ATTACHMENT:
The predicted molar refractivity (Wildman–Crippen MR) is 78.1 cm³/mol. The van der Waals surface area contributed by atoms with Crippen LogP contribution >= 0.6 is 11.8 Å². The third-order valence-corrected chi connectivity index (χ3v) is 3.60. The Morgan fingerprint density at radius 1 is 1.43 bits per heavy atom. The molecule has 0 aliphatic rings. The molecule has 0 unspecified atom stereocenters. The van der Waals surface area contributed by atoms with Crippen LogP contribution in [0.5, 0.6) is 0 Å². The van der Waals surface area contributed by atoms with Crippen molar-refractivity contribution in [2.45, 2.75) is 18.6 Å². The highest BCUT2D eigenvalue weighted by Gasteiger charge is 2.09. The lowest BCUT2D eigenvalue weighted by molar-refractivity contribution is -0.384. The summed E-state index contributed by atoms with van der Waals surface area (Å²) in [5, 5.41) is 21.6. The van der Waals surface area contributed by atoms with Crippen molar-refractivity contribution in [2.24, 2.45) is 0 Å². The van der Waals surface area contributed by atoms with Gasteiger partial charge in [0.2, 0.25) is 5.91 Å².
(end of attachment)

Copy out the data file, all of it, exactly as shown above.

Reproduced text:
The predicted molar refractivity (Wildman–Crippen MR) is 78.1 cm³/mol. The van der Waals surface area contributed by atoms with Crippen LogP contribution >= 0.6 is 11.8 Å². The third-order valence-corrected chi connectivity index (χ3v) is 3.60. The Morgan fingerprint density at radius 1 is 1.43 bits per heavy atom. The molecule has 0 aliphatic rings. The molecule has 0 unspecified atom stereocenters. The van der Waals surface area contributed by atoms with Crippen LogP contribution in [0.5, 0.6) is 0 Å². The van der Waals surface area contributed by atoms with Crippen molar-refractivity contribution in [2.45, 2.75) is 18.6 Å². The highest BCUT2D eigenvalue weighted by Gasteiger charge is 2.09. The lowest BCUT2D eigenvalue weighted by molar-refractivity contribution is -0.384. The summed E-state index contributed by atoms with van der Waals surface area (Å²) in [5, 5.41) is 21.6. The van der Waals surface area contributed by atoms with Crippen molar-refractivity contribution in [2.24, 2.45) is 0 Å². The van der Waals surface area contributed by atoms with Gasteiger partial charge in [0.2, 0.25) is 5.91 Å².